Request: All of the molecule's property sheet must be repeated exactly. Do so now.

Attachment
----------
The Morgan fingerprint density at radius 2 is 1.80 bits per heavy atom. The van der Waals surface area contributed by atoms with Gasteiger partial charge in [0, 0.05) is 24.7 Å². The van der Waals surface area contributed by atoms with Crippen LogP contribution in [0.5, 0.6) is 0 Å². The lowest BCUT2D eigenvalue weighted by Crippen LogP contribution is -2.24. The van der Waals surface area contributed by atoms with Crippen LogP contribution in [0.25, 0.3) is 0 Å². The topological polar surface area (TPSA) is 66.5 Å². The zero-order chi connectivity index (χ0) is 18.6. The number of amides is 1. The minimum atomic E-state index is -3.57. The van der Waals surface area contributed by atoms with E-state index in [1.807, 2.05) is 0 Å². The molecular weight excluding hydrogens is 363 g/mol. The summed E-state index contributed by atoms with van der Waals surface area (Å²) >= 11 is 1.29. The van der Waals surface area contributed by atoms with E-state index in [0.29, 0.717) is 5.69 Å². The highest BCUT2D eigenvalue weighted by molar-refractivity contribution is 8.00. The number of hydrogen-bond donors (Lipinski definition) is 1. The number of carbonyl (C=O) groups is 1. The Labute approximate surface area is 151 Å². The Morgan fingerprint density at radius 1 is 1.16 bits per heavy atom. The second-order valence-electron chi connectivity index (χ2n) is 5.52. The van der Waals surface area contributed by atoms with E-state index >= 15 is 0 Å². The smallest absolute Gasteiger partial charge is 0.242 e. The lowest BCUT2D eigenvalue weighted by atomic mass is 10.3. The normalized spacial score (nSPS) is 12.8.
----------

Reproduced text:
The Morgan fingerprint density at radius 2 is 1.80 bits per heavy atom. The van der Waals surface area contributed by atoms with Gasteiger partial charge in [0, 0.05) is 24.7 Å². The van der Waals surface area contributed by atoms with Crippen LogP contribution in [0.5, 0.6) is 0 Å². The lowest BCUT2D eigenvalue weighted by Crippen LogP contribution is -2.24. The van der Waals surface area contributed by atoms with Crippen LogP contribution in [0.25, 0.3) is 0 Å². The topological polar surface area (TPSA) is 66.5 Å². The zero-order chi connectivity index (χ0) is 18.6. The number of amides is 1. The minimum atomic E-state index is -3.57. The van der Waals surface area contributed by atoms with E-state index in [1.807, 2.05) is 0 Å². The molecular weight excluding hydrogens is 363 g/mol. The summed E-state index contributed by atoms with van der Waals surface area (Å²) >= 11 is 1.29. The van der Waals surface area contributed by atoms with E-state index in [0.29, 0.717) is 5.69 Å². The highest BCUT2D eigenvalue weighted by molar-refractivity contribution is 8.00. The number of hydrogen-bond donors (Lipinski definition) is 1. The number of carbonyl (C=O) groups is 1. The Labute approximate surface area is 151 Å². The Morgan fingerprint density at radius 1 is 1.16 bits per heavy atom. The second-order valence-electron chi connectivity index (χ2n) is 5.52. The van der Waals surface area contributed by atoms with E-state index >= 15 is 0 Å². The smallest absolute Gasteiger partial charge is 0.242 e. The lowest BCUT2D eigenvalue weighted by atomic mass is 10.3. The normalized spacial score (nSPS) is 12.8.